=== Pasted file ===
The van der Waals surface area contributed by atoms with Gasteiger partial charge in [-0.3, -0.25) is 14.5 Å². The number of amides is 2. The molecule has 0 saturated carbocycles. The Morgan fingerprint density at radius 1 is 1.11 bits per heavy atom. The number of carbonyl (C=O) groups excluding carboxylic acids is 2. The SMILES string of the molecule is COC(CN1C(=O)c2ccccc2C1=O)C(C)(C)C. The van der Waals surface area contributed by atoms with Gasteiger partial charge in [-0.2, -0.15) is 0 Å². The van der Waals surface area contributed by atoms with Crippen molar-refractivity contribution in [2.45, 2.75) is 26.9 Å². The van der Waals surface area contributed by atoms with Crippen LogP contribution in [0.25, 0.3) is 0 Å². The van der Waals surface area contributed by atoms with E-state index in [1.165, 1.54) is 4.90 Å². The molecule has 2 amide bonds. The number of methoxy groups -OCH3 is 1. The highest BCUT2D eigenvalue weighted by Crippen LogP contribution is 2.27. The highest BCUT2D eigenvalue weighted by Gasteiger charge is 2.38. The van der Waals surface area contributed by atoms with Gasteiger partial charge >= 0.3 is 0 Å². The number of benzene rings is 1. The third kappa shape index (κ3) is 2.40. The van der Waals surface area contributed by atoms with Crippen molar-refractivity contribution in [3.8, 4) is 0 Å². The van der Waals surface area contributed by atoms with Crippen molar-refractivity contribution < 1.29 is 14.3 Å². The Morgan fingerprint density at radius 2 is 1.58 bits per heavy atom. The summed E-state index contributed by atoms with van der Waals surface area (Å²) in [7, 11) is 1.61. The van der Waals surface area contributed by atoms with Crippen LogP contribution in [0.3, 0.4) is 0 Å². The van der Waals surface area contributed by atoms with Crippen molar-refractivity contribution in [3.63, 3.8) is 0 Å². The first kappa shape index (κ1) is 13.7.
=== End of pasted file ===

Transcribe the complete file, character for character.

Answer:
The van der Waals surface area contributed by atoms with Gasteiger partial charge in [-0.3, -0.25) is 14.5 Å². The number of amides is 2. The molecule has 0 saturated carbocycles. The Morgan fingerprint density at radius 1 is 1.11 bits per heavy atom. The number of carbonyl (C=O) groups excluding carboxylic acids is 2. The SMILES string of the molecule is COC(CN1C(=O)c2ccccc2C1=O)C(C)(C)C. The van der Waals surface area contributed by atoms with Gasteiger partial charge in [-0.2, -0.15) is 0 Å². The van der Waals surface area contributed by atoms with Crippen molar-refractivity contribution in [2.45, 2.75) is 26.9 Å². The van der Waals surface area contributed by atoms with Crippen LogP contribution in [0.25, 0.3) is 0 Å². The van der Waals surface area contributed by atoms with E-state index in [1.165, 1.54) is 4.90 Å². The molecule has 2 amide bonds. The number of methoxy groups -OCH3 is 1. The highest BCUT2D eigenvalue weighted by Crippen LogP contribution is 2.27. The highest BCUT2D eigenvalue weighted by Gasteiger charge is 2.38. The van der Waals surface area contributed by atoms with Gasteiger partial charge >= 0.3 is 0 Å². The number of benzene rings is 1. The third kappa shape index (κ3) is 2.40. The van der Waals surface area contributed by atoms with Crippen molar-refractivity contribution in [3.8, 4) is 0 Å². The van der Waals surface area contributed by atoms with Crippen molar-refractivity contribution < 1.29 is 14.3 Å². The Morgan fingerprint density at radius 2 is 1.58 bits per heavy atom. The summed E-state index contributed by atoms with van der Waals surface area (Å²) in [7, 11) is 1.61. The van der Waals surface area contributed by atoms with Crippen LogP contribution in [0.3, 0.4) is 0 Å². The van der Waals surface area contributed by atoms with Crippen molar-refractivity contribution in [3.63, 3.8) is 0 Å². The first kappa shape index (κ1) is 13.7.